Virtualization In The Car


As the automotive industry grapples with complexity due to electrification and increasing autonomy of vehicles, consolidation of ECUs within vehicles, more stringent safety and security requirements, automotive ecosystem players are looking to virtualization concepts in a number of ways to realize the vehicles of tomorrow. One way is with hardware virtualization; the ability of a device such... » read more

Creating Better Models For Software And Hardware Verification


Semiconductor Engineering sat down to discuss what's ahead for verification with Daniel Schostak, Arm fellow and verification architect; Ty Garibay, vice president of hardware engineering at Mythic; Balachandran Rajendran, CTO at Dell EMC; Saad Godil, director of applied deep learning research at Nvidia; Nasr Ullah, senior director of performance architecture at SiFive. What follows are excerpt... » read more

Maximizing Value Post-Moore’s Law


When Moore's Law was in full swing, almost every market segment considered moving to the next available node as a primary way to maximize value. But today, each major market segment is looking at different strategies that are more closely aligned with its individual needs. This diversity will end up causing both pain and opportunities in the supply chain. Chip developers must do more with a ... » read more

Conflicting Demands At The Edge


Semiconductor Engineering sat down to define what the edge will look like with Jeff DeAngelis, managing director of the Industrial and Healthcare Business Unit at Maxim Integrated; Norman Chang, chief technologist at Ansys; Andrew Grant, senior director of artificial intelligence at Imagination Technologies; Thomas Ensergueix, senior director of the automotive and IoT line of business at Arm; V... » read more

The Meaning Of Verification


When I ask the question "Why do we do verification?" there are generally two types of responses. One of them sees the glass as half empty and the other as half full. It depends upon how you look at the problem and if you see verification as being a positive or negative operation. The negative answer is that we do verification to find bugs. This relies on the mechanical function of creating v... » read more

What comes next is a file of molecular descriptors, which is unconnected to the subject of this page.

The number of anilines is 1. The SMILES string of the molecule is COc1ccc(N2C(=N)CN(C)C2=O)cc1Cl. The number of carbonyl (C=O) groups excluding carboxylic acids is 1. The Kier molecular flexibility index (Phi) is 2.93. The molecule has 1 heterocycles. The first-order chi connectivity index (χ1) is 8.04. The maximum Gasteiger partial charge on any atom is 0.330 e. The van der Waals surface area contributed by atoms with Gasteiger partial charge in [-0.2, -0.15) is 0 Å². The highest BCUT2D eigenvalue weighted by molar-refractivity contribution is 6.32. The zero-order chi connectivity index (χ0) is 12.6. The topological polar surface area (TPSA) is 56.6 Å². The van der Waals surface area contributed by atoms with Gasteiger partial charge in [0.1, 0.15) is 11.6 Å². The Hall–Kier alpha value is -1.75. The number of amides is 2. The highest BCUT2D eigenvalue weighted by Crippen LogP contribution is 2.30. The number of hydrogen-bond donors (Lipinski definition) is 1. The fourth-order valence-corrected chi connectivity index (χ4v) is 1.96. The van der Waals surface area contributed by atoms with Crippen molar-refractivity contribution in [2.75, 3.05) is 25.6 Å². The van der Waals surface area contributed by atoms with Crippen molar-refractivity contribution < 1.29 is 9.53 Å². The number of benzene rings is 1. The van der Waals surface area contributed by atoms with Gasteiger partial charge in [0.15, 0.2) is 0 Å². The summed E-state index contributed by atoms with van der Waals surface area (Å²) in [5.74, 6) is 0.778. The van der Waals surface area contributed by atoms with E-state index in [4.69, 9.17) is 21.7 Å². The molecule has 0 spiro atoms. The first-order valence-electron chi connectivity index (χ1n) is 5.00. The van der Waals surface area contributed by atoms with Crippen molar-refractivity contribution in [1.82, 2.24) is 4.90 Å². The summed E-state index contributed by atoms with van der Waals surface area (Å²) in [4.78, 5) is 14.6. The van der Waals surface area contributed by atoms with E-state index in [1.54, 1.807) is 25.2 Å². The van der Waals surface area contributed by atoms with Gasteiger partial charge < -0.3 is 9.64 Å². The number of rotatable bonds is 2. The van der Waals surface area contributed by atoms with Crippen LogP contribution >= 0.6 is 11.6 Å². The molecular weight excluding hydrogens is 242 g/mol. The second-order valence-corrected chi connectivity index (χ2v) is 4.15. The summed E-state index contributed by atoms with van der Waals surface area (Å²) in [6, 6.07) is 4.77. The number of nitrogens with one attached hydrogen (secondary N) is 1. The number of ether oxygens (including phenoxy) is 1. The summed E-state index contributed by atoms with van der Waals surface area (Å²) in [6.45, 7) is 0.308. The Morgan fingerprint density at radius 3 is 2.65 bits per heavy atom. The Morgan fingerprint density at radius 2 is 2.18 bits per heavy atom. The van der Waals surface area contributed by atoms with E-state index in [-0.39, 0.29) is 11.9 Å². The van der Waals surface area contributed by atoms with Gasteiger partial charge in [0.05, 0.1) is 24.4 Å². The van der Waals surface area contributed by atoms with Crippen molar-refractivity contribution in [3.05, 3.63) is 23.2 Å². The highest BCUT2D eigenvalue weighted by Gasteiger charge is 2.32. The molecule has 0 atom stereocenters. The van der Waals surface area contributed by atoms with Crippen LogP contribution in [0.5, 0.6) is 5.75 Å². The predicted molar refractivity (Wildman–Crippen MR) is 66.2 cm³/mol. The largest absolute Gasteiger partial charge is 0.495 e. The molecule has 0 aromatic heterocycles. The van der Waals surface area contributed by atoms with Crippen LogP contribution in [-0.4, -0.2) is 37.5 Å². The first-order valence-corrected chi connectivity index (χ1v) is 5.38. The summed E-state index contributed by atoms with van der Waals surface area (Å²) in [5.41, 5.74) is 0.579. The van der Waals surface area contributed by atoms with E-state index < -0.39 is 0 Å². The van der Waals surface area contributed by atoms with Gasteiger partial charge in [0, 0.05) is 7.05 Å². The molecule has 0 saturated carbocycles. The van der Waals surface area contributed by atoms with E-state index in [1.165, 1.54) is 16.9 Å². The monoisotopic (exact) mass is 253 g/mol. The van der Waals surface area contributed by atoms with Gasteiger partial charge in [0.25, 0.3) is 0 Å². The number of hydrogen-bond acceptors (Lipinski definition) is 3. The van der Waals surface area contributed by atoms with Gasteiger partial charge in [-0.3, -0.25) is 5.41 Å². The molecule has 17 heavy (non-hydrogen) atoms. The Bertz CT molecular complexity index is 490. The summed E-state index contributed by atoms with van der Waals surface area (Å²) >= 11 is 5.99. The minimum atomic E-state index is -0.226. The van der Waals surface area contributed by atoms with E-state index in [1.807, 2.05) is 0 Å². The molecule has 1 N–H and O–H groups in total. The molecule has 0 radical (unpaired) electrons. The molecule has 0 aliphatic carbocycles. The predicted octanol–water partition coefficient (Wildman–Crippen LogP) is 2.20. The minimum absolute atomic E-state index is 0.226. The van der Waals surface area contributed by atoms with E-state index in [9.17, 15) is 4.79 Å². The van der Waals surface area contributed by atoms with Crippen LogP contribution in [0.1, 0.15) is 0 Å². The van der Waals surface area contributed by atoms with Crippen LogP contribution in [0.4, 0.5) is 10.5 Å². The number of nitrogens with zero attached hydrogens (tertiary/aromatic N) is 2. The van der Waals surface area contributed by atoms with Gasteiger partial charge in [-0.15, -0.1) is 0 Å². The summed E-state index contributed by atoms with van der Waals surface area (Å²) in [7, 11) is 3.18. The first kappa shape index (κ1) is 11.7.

Power-Hungry Safety And Security


There is a price to pay for everything. When it comes to adding safety and security into a device, the costs in terms of power and area can be significant, but if the task is taken seriously, those costs can be managed and minimized. New analysis and implementation tools are coming to market that can also help to keep the costs contained. But it also requires the right mindset. As more indus... » read more

AI, Performance, Power, Safety Shine Spotlight On Last-Level Cache


Memory limitations to performance, always important in modern systems, have become an especially significant concern in automotive safety-critical applications making use of AI methods. On one hand, detecting and reporting a potential collision or other safety problem has to be very fast. Any corrective action is constrained by physics and has to be taken well in advance to avoid the problem. ... » read more

Uses And Limitations Of AI In Chip Design


Raik Brinkmann, president and CEO of OneSpin Solutions, sat down with Semiconductor Engineering to talk about AI changes and challenges, new opportunities for using existing technology to improve AI, and vice versa. What follows are excerpts of that conversation. SE: What's changing in AI? Brinkmann: There are a couple of big changes underway. One involves AI in functional safety, where y... » read more

3 Safety Standards For Auto Electronics


Kurt Shuler, vice president of marketing at Arteris IP, drills down into the three main safety standards, ISO 26262, SOTIF (Safety of the Intended Function) and UL 4600, what each one covers, what the intent is behind them, and what this means for companies developing technology for future vehicles. » read more

What Will AI Look Like In 10 Years?


There's no such thing as reverse in AI systems. Once they are let loose, they do what they were programmed to do — optimize results within a given set of parameters. But today there is no consistency for those parameters. There are no standards by which to measure how AI deviates over time. And there is an expectation, at least today, that AI systems will adapt to whatever patterns they di... » read more

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